Texts written in the After the Bomb period represent the personal and political consequences of an era. George Clooney’s Good Night And Good Luck, Samuel Beckett’s Waiting for Godot, Cormac McCarthy’s novel, The Road, and Oliver Stone’s film, Platoon represent this in light of their differing perceptions of the period, but each ultimately foreshadows a diminishing of the self and a challenging of values. These texts foreshadow the politically unstable era where the threat of Communism and the breakdown of government systems engenders a sense of destruction and creates ideologically conflicting situations.
Good night and Good luck represents these personal consequences through the challenging of an individuals integrity, and the anxiety generated as a result. This is depicted by Don Hollenbeck’s suicide after he is routinely accused of being a Communist sympathizer. In portraying his suicide the mournful tone of the music followed by the subsequent absence of music speaks to the human cost of this hunt for communist sympathizers. Richard Lippe states in ‘History Replays Itself’; “McCarthy’s tactics were…making often outrageous accusations…McCarthy had instilled fear into the media”. Clooney reflects this by capturing the exploitation of the paranoia of individuals like Hollenbeck for financial gain. The film further lays bare the personal consequences of the fear that McCarthy’s anti-Communist position generated. As Joe and Shirley speak in the copy room at CBS, the over the shoulder shots capture their conversation in a way that essentially traps them and creates a paranoid sense of awareness for them. The fearful tone in Shirley’s question to Joe: “If you and I don’t sign this, are you a target?” accompanied by the extreme close up of their faces reflects this anxiety that has resulted from McCarthy’s position. This reflects the nature of an era that is afraid of the spread of Communism to the extent that its people are forced to exist in a closed and paranoid manner.
Samuel Beckett presents similar personal consequences in Waiting for Godot through this crushing of the self and an individuals reliance upon hope despite the inevitability of a purposeless existence. He presents this as Vladimir and Estragon contemplate ending their lives as a source of comfort through their exchange of dialogue where Vladimir states: “We’ll hang ourselves tomorrow…Unless Godot comes…We’ll be saved”. This contradiction of ending their lives with the hope of Godot’s arrival allows them to endure this suffering and pass the time to find a meaning to their existence. Andrew K. Kennedy supports this idea in ‘Active Waiting’: “Waiting … can involve…the empty or anxious mind trying to cope by inventing distractions’. The flippant tone of Pozzo’s self effacing rhetorical question: “I am perhaps not particularly human, but who cares?” highlights that his absence of humanity is irrelevant to him; that his concern is more for his belongings than it is for having the values considered meaningful. Beckett again highlights this as Pozzo trivializes the idea that they are waiting for: “Godet…Godot…Godin…” who ultimately offers them hope. Beckett is ultimately reflecting on the flimsy nature of their hope highlighting these specific consequences.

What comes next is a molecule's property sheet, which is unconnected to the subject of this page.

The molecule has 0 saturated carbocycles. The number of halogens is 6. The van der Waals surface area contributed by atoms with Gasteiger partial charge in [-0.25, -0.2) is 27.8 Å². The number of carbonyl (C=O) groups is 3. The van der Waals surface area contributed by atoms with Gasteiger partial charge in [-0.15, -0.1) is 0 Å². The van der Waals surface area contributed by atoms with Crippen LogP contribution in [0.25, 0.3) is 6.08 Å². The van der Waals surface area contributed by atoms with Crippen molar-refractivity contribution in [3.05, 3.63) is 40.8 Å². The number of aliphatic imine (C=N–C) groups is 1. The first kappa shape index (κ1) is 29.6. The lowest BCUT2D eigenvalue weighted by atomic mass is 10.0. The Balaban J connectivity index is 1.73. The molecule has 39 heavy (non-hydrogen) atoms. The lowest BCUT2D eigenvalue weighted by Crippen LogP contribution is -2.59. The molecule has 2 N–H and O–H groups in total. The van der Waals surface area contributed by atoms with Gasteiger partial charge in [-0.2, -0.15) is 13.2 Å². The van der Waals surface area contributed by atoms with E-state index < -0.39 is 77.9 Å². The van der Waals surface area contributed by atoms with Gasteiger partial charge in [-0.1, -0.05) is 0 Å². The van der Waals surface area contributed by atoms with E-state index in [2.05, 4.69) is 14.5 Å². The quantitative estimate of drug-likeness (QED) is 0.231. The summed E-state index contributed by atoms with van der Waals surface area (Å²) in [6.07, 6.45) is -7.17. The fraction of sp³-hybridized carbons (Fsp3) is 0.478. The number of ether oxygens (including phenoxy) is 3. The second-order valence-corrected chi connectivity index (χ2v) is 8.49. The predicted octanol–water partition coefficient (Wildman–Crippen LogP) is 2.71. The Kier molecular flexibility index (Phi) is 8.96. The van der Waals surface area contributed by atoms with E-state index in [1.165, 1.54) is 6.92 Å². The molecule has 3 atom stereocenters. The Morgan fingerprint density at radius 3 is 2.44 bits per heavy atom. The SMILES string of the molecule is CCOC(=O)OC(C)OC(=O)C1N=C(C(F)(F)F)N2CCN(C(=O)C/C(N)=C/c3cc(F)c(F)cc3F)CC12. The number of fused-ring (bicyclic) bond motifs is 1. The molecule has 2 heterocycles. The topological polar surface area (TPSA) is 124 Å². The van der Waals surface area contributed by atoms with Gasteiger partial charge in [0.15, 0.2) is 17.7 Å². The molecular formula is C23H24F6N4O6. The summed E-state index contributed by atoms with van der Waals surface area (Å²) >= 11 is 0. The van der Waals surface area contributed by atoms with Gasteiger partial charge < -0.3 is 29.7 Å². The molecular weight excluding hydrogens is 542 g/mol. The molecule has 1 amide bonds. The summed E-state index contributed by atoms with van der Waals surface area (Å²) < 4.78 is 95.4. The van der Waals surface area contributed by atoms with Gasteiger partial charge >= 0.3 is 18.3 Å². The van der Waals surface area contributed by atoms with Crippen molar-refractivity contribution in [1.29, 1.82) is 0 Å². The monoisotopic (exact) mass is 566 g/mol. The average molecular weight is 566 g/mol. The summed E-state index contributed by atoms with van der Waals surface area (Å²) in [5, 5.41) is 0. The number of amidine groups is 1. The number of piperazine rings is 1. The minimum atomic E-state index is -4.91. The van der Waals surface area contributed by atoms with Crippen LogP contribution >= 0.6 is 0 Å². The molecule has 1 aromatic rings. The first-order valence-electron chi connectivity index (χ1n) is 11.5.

Oliver Stone presents the same consequences in Platoon through an intensified challenging of values resulting from a sharp ideological divide between leaders. As the soldiers are ambushed, Sergeant Barnes murders a fellow soldier Elias, leaving him to die. No music was played in this scene which emphasized the diegetic sounds of fighting, highlighting the direct consequences of the dehumanizing Vietnam war that diminished any humanity within the soldiers. The close-up shots of the men’s faces show the “suspicion and hate” generated from this diminishing of the self where the demarcation lines between enemy and fellow soldier are eradicated. As Barnes holds an innocent child hostage, the absence of music contrasted against the child’s crying accentuates the threatening nature of the soldiers as a result of the existential sense of the war that plagues them as they centralize their focus on their own self-preservation. Taylor’s voice-over narrating his letters to his grandmother: “we did not fight the enemy, we fought ourselves and the enemy was in us”, where they could not “find a goodness and meaning to this life” foreshadows these consequences of the war that has led to a decline in human morality and inevitable loss of self.
In The Road, Cormac McCarthy explores the intricate interplay between conflicting ideologies and the consequences of disintegrating societal values. The setting of a ruined America: “Sketched upon the pall of soot downstream the outline of a burnt city…” foregrounds the setting to which this decline in human morality has emerged following the destruction of civilization. He presents vivid visual imagery depicting how cannibalism has been conceptualized as a societal norm as the father details his findings of ‘bones and…skin piled together with rocks over them’ whilst noticing “a man with his legs gone to the hip and the stumps of them blackened and burnt”. This exhibits the consequences of the degradation of human morality that appears to be a direct manifestation of an absence of religion and a change in individual circumstances where the increasingly present capitalist systems have eroded the human being and their values. He metaphorically represents this by comparing ‘men’ to ‘Creedless shells tottering’. That they would have no ideologies to fall back on. McCarthy is ultimately foregrounding a destruction of humanity where the extent to which any sense of hope is degraded as is evident as the man explains; ‘part of him always wished it to be over’. This ultimately foregrounds McCarthy’s reflection on the challenging of values that characterized the After the Bomb period.